After 75 years of India’s Independence, the late commencement of research strengthens the fact that women’s stories and lived experiences have been selectively silenced, unheard of and not encouraged to come out during the extremely violent and prolonged refugee migration during the partition of India. Ironically, women and children have been used chiefly to represent partition trauma.
Many contemporary visual representations of the partition of India include the archetypal black-and-white photograph of refugee women or children, with cloth and food bundles untidily strewn beside them, gazing directly into the camera lens. Such a photograph commonly reminds one of the traumas of displacement in a post-partitioned nation. It is a silent fragment of the event captured through the lens. Refugees, towering over twelve or thirteen million, crossed the porous borders of a newly partitioned Indian nation in 1947, many of them women and children. Unarguably the largest forced migration in recorded history, the partition has left an indelible mark on the lives of millions. Seven decades after the event, the trauma continues to trickle down to the next generation of survivors who remember their lost homeland with melancholy.
Separation through borders, united by gendered violence?
Anita Inder Singh mentions that the Indian partition is not the first in global history: it was one of the four on the list of the Raj with Ireland, Palestine and Cyprus. All the nations witnessed dissection on religious lines, per the British divide-and-rule policy. Those in support viewed partition as a “way of containing conflict.” Many “advocates of partition” reinforce the same in hopes of assembling ethnically pure nation-states and containing future atrocities (Singh 2006, 2). This assumption works only in theoretical narratives. The partition proved this hypothesis hugely inaccurate. The partition still exists several years after its physical commencement, with its most devastating consequences occurring later during the large-scale refugee migration. Singh further mentions that partitions have gained legitimacy via the theory of aligning a nation-state with ethnicity, religion, or linguistic unities (Singh 2006, 4). This ideology opposes a “pluralist concept” of a nation-state where multiculturalism abounds. The latter is the concept prevalent in contemporary times. The post-partition political environment remained heavily communally charged throughout the migration. Whatever the religious differences be, the one common experience stitching the trauma of partition on both sides of the border remains the mass abuse, violence, and harassment of the nation’s women.
The “human” dimensions of distress, trauma, and painful memory surrounding partition have often been under covers behind the historical or politically motivated ones. Within that, the erasure of women’s lived experiences during the partition is only beginning to be registered.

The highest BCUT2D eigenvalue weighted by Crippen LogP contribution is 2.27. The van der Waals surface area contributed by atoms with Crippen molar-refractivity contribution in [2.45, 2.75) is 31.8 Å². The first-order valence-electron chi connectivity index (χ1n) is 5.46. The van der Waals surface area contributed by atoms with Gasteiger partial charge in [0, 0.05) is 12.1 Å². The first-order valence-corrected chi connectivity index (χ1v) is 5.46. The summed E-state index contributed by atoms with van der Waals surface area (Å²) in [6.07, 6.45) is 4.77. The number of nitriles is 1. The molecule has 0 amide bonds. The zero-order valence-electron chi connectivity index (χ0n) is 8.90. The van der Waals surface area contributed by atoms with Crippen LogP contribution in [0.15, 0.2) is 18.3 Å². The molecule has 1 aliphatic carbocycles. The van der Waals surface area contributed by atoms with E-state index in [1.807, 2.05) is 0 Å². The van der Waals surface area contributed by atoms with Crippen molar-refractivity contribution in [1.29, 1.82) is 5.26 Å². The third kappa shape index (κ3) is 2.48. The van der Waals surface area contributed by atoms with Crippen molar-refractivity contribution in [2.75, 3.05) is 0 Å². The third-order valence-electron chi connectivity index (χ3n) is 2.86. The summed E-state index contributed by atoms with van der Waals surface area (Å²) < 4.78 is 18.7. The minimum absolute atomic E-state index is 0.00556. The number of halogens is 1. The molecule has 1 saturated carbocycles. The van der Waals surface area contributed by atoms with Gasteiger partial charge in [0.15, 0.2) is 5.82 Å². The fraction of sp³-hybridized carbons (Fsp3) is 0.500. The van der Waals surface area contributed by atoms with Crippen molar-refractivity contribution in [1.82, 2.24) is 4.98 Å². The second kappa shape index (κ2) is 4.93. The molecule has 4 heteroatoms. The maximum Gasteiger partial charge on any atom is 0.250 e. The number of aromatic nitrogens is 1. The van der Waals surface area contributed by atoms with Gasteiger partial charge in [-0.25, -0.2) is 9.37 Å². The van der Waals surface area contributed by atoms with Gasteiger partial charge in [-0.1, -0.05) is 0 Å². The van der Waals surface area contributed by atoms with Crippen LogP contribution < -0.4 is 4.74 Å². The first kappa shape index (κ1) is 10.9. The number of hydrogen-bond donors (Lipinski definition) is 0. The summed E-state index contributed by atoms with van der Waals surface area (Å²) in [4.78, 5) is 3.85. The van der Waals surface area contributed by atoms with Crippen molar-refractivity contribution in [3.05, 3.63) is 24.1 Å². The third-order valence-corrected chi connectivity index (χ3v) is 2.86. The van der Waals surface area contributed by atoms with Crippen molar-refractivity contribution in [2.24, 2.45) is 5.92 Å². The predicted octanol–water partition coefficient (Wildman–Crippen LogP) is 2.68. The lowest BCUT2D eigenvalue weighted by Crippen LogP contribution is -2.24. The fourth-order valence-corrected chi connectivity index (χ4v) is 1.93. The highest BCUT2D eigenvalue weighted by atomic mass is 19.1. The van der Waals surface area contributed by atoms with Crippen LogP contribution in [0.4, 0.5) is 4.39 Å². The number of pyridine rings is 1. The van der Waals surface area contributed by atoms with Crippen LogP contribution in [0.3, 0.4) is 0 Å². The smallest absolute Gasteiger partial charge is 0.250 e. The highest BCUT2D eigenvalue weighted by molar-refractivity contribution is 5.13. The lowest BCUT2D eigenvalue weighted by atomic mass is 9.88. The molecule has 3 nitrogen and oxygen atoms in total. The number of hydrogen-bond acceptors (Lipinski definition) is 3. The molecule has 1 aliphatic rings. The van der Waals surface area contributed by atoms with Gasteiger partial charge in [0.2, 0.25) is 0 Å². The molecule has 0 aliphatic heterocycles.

Selective silence of females throughout the partition
The “human” dimensions of distress, trauma, and painful memory surrounding partition have often been under covers behind the historical or politically motivated ones. Within that, the erasure of women’s lived experiences during the partition is only beginning to be registered. Urvashi Butalia in her book The Other Side of Silence, talks about discussions as early as September 1947 by the Governments of India and Pakistan to return abducted women to their homes. Failed attempts at reaching a conclusive stance on such rescue postponed the operation. The governments released an Inter-Dominion Treaty around December of the same year. The treaty stated that “…women living with men of the other religion had to be brought back, if necessary, by force, to their ‘own’ homes –in other words, the place of their religion” (Butalia 2000, 111). At this juncture, the curious paradox of the refugee woman stands. The statement that pushed abducted women back to their ‘homes’ from the clutches of another ‘religion’ is a scathing assumption accepting women as Indian citizens based on their religious affinities alone. India’s stance stood on its declaration to be a secular nation, which violated such a treaty. An abducted woman had no voice in determining her home. Further, the refusal to discuss women’s situations through the massive exodus relegated the voiceless to remain that way.
Many such narratives of loss have been primarily oral and, consequently, undocumented. However, academic work on women’s silence has received attention through recording such oral interviews and related narratives on the north-western border. Therefore, in contemporary times, the concept of silence has been a recurring trope in partition literature and research.
The silenced female in Manto’s short stories
Perhaps no writer has adequately caught this silence through his short stories than Urdu author Saadat Hasan Manto. His brutal stories mirror the awful reality of the violence against women, their forced silence in the face of collective violence and selective amnesia during partition. The article discusses the trope of “silence” in one of his short stories, Khol Do (1948). Inside a heavily crowded refugee camp, a desperate father, Sirajuddin, begs the helpers to find his lost daughter Sakina. Several weeks pass, but it seems as if the rescuers cannot find her. Their reassurance, “oh, we will, we will” (Manto 1948, 76), keeps Sirajuddin hopeful. After a few days, he sees an inert female body in the hospital. The girl was luckily rescued in an unconscious state near the rail tracks. To his delight, it is his daughter Sakina. She responds by opening her pants to the words, “Khol do!” (Open it!). These words, however, are the doctor’s instructions to open the window. Sirajuddin is elated that his daughter lives, and the doctor breaks “into a cold sweat” (Manto 1948, 76).